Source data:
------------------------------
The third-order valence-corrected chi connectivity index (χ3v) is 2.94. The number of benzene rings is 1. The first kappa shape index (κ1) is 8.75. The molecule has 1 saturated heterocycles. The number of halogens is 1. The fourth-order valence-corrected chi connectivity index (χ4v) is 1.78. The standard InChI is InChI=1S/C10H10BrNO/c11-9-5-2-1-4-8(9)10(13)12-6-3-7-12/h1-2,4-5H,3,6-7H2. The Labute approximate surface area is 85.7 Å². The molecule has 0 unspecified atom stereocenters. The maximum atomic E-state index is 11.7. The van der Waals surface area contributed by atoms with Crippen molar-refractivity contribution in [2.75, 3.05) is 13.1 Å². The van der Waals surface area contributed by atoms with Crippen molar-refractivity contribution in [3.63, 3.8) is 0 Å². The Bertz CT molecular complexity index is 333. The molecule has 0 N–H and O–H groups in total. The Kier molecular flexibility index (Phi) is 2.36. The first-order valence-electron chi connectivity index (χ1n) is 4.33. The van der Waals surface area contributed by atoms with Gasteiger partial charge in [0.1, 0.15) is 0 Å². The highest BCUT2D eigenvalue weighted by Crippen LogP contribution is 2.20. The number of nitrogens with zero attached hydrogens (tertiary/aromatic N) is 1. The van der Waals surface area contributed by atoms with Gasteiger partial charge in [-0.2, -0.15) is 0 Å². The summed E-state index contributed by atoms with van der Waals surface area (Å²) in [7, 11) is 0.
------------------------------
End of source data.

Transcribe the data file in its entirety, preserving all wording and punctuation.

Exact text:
The third-order valence-corrected chi connectivity index (χ3v) is 2.94. The number of benzene rings is 1. The first kappa shape index (κ1) is 8.75. The molecule has 1 saturated heterocycles. The number of halogens is 1. The fourth-order valence-corrected chi connectivity index (χ4v) is 1.78. The standard InChI is InChI=1S/C10H10BrNO/c11-9-5-2-1-4-8(9)10(13)12-6-3-7-12/h1-2,4-5H,3,6-7H2. The Labute approximate surface area is 85.7 Å². The molecule has 0 unspecified atom stereocenters. The maximum atomic E-state index is 11.7. The van der Waals surface area contributed by atoms with Crippen molar-refractivity contribution in [2.75, 3.05) is 13.1 Å². The van der Waals surface area contributed by atoms with Crippen molar-refractivity contribution in [3.63, 3.8) is 0 Å². The Bertz CT molecular complexity index is 333. The molecule has 0 N–H and O–H groups in total. The Kier molecular flexibility index (Phi) is 2.36. The first-order valence-electron chi connectivity index (χ1n) is 4.33. The van der Waals surface area contributed by atoms with Gasteiger partial charge in [0.1, 0.15) is 0 Å². The highest BCUT2D eigenvalue weighted by Crippen LogP contribution is 2.20. The number of nitrogens with zero attached hydrogens (tertiary/aromatic N) is 1. The van der Waals surface area contributed by atoms with Gasteiger partial charge in [-0.2, -0.15) is 0 Å². The summed E-state index contributed by atoms with van der Waals surface area (Å²) in [7, 11) is 0.